Over 4,000 middle- and high-school-aged youth are entrusted to the care of New York City through the foster care system, and approximately 600-700 age out of the system each year without a consistent adult to rely on.
Fair Futures is a coalition of child welfare agencies, non-profits, foundations, advocates and young adults working to ensure we fulfill our promise to New York City’s foster youth. We successfully advocated for a $10 million investment in the FY 2020 budget, which allowed all 26 foster care agencies citywide to begin implementing the Fair Futures model. In order to serve all NYC foster youth from 6th grade through age 26, we are now advocating for the City to baseline its initial $10 million funding and provide full funding of $50 million alongside the State.
On May 5, 2020, more than 1,100 young people in NYC foster care sent a letter to Mayor Bill de Blasio and City Council, educating them about the importance of coaches during the coronavirus crisis and urging them to sustain funding for Fair Futures.
Providing foster youth access to long-term coaching and robust academic, career development, and independent living supports is a proven strategy for increasing graduation rates and post-secondary enrollment, preventing system involvement, and helping youth get on a pathway to becoming successful adults. At two NY foster care agencies that have already implemented similar comprehensive programs, over 90% of participants achieve a high school diploma or equivalency by age 26, significantly higher than that of the population who cannot access these supports.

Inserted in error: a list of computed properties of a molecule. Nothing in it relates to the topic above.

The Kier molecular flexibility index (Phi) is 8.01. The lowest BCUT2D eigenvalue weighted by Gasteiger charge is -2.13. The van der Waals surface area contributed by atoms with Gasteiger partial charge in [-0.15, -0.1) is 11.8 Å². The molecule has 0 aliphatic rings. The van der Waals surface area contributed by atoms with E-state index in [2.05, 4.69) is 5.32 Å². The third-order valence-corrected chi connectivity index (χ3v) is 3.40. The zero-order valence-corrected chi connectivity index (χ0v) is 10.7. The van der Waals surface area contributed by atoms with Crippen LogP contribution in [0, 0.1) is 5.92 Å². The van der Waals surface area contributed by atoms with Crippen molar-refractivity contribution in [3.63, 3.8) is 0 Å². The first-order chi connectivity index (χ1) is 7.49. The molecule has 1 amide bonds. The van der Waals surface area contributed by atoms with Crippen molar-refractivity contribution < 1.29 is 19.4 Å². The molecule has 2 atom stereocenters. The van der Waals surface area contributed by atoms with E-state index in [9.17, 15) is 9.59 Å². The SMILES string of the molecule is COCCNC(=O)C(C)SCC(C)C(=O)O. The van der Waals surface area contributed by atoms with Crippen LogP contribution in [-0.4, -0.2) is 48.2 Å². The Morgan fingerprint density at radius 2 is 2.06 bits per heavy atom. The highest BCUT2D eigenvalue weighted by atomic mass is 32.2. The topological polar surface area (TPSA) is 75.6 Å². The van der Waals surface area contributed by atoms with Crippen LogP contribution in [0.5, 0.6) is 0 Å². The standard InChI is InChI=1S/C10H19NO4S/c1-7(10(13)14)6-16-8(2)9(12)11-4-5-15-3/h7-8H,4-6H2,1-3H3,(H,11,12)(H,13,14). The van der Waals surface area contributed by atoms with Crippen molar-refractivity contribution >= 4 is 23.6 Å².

By investing in Fair Futures in 2019, New York made a commitment to become the first city in the nation to offer long-term, comprehensive support for foster youth from middle school through age 26. But, in order to truly transform the lives of thousands of young people for generations to come, the City must now see its investment through by baselining its initial $10 million funding and providing full funding of $50 million alongside the State.
If we fail to make these changes now, we are not only jeopardizing the future of these kids, but also our potential to make New York the fairest and most inclusive city in America.